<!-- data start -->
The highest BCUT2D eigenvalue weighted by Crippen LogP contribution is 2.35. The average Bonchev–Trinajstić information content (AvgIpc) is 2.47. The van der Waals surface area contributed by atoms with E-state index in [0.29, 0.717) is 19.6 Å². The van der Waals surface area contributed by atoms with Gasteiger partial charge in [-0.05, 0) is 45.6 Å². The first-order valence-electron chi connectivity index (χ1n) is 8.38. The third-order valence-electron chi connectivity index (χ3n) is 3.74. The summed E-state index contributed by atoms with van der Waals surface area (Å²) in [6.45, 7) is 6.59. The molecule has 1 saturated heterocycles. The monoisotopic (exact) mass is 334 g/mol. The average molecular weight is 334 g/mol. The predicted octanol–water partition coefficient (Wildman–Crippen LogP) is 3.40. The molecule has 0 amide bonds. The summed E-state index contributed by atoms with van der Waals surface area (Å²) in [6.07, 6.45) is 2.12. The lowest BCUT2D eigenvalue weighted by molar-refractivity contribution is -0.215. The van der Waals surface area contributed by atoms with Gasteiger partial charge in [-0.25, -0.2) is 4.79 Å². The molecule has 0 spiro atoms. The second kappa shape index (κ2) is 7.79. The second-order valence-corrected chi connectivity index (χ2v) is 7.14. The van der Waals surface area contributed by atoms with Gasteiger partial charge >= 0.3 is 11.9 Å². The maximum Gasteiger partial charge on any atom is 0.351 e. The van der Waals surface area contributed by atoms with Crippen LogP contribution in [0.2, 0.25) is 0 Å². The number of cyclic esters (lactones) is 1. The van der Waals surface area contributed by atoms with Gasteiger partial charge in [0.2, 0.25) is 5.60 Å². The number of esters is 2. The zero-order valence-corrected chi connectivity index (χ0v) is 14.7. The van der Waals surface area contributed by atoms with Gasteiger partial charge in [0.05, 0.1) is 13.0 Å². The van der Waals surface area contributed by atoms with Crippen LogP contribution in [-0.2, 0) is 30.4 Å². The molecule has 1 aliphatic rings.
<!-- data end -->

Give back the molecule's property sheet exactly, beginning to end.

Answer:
The highest BCUT2D eigenvalue weighted by Crippen LogP contribution is 2.35. The average Bonchev–Trinajstić information content (AvgIpc) is 2.47. The van der Waals surface area contributed by atoms with E-state index in [0.29, 0.717) is 19.6 Å². The van der Waals surface area contributed by atoms with Gasteiger partial charge in [-0.05, 0) is 45.6 Å². The first-order valence-electron chi connectivity index (χ1n) is 8.38. The third-order valence-electron chi connectivity index (χ3n) is 3.74. The summed E-state index contributed by atoms with van der Waals surface area (Å²) in [6.45, 7) is 6.59. The molecule has 1 saturated heterocycles. The monoisotopic (exact) mass is 334 g/mol. The average molecular weight is 334 g/mol. The predicted octanol–water partition coefficient (Wildman–Crippen LogP) is 3.40. The molecule has 0 amide bonds. The summed E-state index contributed by atoms with van der Waals surface area (Å²) in [6.07, 6.45) is 2.12. The lowest BCUT2D eigenvalue weighted by molar-refractivity contribution is -0.215. The van der Waals surface area contributed by atoms with Gasteiger partial charge in [-0.25, -0.2) is 4.79 Å². The molecule has 0 spiro atoms. The second kappa shape index (κ2) is 7.79. The second-order valence-corrected chi connectivity index (χ2v) is 7.14. The van der Waals surface area contributed by atoms with Gasteiger partial charge >= 0.3 is 11.9 Å². The maximum Gasteiger partial charge on any atom is 0.351 e. The van der Waals surface area contributed by atoms with Crippen LogP contribution in [0.2, 0.25) is 0 Å². The number of cyclic esters (lactones) is 1. The van der Waals surface area contributed by atoms with Gasteiger partial charge in [0.2, 0.25) is 5.60 Å². The number of esters is 2. The zero-order valence-corrected chi connectivity index (χ0v) is 14.7. The van der Waals surface area contributed by atoms with Gasteiger partial charge in [0.05, 0.1) is 13.0 Å². The van der Waals surface area contributed by atoms with Crippen LogP contribution in [-0.2, 0) is 30.4 Å². The molecule has 1 aliphatic rings.